What Is Bob Dole's Connection To Taiwan & Donald Trump? The President-Elect's Controversial Call Just Got A Bit Weirder

President-elect Donald Trump's controversial phone call to the president of Taiwan may have been on Friday, but in the fast-moving news cycle between his election and upcoming inauguration, that phone call is once again making headlines. The most recent reports neither decry the supposed diplomatic blunder or call it a stroke of genius — instead, they focus on the call's unexpected middleman. Former representative and one-time Republican presidential candidate Bob Dole took credit for arranging Trump's Taiwan call. But what does Dole have to do with Trump and Taiwan? His connection to the contentious former Chinese province is somewhat surprising.

Dole himself suggested to The Wall Street Journal that he was the person that arranged the phone call between Trump and Taiwan's new president, Tsai Ing-wen. According to Dole, the law firm he works with has a working relationship with the stateside Taipei Economic and Cultural Representative Office. In discussing the call, Dole remarked that it's "fair to say that we may have had some influence."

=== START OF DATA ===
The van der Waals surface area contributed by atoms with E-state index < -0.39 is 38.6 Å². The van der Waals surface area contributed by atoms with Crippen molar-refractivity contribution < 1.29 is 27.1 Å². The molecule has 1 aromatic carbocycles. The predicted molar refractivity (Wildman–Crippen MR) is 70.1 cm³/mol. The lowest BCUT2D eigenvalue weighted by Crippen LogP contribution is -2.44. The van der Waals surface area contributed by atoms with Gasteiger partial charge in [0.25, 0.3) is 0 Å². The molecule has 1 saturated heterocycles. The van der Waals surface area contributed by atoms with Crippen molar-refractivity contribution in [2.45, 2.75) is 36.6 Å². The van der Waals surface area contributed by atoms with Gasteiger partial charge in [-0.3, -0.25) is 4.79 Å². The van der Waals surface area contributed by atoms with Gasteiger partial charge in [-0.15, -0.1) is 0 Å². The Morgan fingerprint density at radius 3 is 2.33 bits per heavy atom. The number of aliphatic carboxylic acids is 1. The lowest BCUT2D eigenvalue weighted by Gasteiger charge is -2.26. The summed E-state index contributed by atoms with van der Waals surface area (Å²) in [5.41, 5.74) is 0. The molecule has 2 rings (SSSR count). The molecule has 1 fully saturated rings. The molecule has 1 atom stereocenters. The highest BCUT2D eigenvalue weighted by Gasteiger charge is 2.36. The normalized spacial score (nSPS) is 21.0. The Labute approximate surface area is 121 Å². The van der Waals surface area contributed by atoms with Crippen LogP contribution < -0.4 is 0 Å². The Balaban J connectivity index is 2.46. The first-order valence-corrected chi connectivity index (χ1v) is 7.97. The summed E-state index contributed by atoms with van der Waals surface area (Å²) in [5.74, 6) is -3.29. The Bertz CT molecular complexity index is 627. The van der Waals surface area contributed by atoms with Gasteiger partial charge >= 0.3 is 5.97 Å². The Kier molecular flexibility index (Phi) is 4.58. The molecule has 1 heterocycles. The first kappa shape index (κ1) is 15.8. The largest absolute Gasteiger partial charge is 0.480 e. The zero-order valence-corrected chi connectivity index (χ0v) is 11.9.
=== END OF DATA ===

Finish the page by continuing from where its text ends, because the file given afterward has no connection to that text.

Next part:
Despite the unprecedented nature of the communication, Trump representatives said the call with Taiwan was planned weeks ahead of time as one of multiple calls with world leaders they'd arranged for the transition. Following the initial shock and accusations of a foreign policy slip-up, some are now claiming the call was both bold and brilliant.

Many millennials won't recognize Dole's name, but our parents will — the former Kansas congressman and decorated World War II veteran was Bill Clinton's unsuccessful Republican presidential challenger in 1996, after which he retired to publicly criticizing Newt Gingrich while stumping for Mitt Romney. A archetypical "Washington insider," Dole has been a Republican elder statesman for almost as long as I've been alive, and has the political clout to show for it.

Not one to miss the excitement of a presidential election even in his old age, Dole declared that Trump is "going to make a great president" at the Republican National Convention, and maintained his support even after tapes surfaced of Trump making sexist comments while being recorded.

Dole's arrangement of the call between Trump and Ing-wen, while somewhat out of the blue, is par for the course for both Trump and Dole. They're both businessmen at heart, and the fact that Dole "called in a favor" to put in motion a phone call between two recently-elected heads of state proves the kind of power these men have. While it might be somewhat random, it's also chilling to think about these kinds of "favors" being called in on Trump's behalf.